EYE CENTER OF NORTHERN COLORADO EXHIBITION SERIES
May 27 – July 17, 2022
Artist Statement: Wood is an ideal medium for me. Formerly a living organism, it is constructed of cells that, even after being cut and dried, continue to respond to the environment. Wood expands and contracts with varying levels of humidity. It turns darker, lighter, or changes colors depending on its exposure to light. Wood is deeply entwined in our lives. Despite being replaced by plastic and steel in numerous instances, it continues to be the medium from which we create many of the objects we use in our everyday lives. Tables where we eat, chairs that support us, beds where we sleep, even our homes are still built of former trees. Wood, and the objects we create from it, have a physicality and a relationship to our bodies and our lives that lend themselves to be metaphors for us, our social and political idiosyncrasies and, in particular, our role in nature.
Jim Jacobs was the 2020 Rocky Mountain Biennial Grand Prize Winner at the Museum of Art Fort Collins. Jim Jacobs was born in Philadelphia, Pennsylvania. He received a Bachelor of Fine Arts degree in painting from Jacksonville University, and a Master of Fine Arts degree in painting from East Carolina University. From 1985 to 2015 he was a professor of visual art at Weber State University in Ogden, UT.
Lynnette C. Jung-Springberg Gallery
May 27 – July 17, 2022
Traditionally, fishing flies are made of organic materials such as feathers and fur, and are designed to mimic a specific insect at a particular stage of its life. In the effort to target larger fish, they are used to mimic baitfish and even mice. In most cases, the fly does not need to be a copy, true in all bodily detail. A simulacrum will typically suffice, and for the class of flies called “attractors,” a combination of sufficiently “buggy” characteristics will do.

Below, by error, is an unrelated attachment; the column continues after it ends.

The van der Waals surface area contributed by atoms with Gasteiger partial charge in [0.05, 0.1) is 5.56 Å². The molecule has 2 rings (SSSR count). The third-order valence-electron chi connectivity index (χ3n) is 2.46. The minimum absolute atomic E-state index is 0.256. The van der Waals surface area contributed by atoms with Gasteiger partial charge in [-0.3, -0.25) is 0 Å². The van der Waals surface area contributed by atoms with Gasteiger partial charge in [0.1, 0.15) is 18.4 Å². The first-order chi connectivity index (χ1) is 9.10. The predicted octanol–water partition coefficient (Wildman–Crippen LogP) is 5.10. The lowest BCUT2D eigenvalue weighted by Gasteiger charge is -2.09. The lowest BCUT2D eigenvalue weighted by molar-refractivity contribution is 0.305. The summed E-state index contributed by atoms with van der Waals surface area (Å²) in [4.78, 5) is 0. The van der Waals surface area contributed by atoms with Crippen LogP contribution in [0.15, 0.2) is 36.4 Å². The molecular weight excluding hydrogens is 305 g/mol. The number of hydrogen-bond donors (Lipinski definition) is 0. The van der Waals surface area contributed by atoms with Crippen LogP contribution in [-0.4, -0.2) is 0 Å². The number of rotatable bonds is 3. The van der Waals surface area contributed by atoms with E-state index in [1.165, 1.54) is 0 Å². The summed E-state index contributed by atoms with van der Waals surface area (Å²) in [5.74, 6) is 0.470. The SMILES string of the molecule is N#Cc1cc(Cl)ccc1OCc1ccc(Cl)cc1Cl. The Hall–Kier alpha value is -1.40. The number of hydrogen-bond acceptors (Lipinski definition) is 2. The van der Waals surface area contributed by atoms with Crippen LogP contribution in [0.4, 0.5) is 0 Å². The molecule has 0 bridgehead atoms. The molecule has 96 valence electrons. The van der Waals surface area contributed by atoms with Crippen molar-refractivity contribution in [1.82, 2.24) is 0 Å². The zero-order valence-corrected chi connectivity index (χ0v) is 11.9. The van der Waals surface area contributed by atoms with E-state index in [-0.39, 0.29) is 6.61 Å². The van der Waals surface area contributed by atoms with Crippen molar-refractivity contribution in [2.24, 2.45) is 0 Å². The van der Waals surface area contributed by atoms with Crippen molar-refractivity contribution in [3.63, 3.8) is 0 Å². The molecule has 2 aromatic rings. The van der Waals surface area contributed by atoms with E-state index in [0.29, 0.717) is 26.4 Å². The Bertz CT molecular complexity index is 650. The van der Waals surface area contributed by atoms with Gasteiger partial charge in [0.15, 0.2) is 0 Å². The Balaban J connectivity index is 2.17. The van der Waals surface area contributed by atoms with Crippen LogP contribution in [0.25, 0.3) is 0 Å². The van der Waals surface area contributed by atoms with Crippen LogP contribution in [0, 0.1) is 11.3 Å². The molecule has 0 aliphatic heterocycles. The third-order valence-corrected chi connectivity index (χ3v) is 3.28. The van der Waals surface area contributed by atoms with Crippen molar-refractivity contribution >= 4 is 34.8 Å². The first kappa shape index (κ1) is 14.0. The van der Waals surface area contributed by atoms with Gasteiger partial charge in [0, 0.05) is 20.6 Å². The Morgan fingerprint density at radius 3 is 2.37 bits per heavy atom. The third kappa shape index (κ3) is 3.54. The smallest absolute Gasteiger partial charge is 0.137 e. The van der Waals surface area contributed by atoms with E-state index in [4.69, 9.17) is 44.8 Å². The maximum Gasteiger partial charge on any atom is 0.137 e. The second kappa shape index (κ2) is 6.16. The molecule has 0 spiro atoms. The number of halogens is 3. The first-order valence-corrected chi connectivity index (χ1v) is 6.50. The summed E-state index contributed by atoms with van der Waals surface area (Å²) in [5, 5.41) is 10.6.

My Attractors take the fishing fly as a paradigm object and portray strange, insect-like creatures. They play homage to the incredible diversity of insect life, which we typically regard as an inconvenience at best. While their kind is said to represent 90 percent of the diversity of life on our planet, our kind typically ignores them. They embody my appreciation of the small things in life and in art.
Jerry Monteith is a Professor Emeritus at Southern Illinois University in Carbondale. In 1978, he received an MFA from Cranbrook Academy of Art. He currently resides in Cobden, Illinois.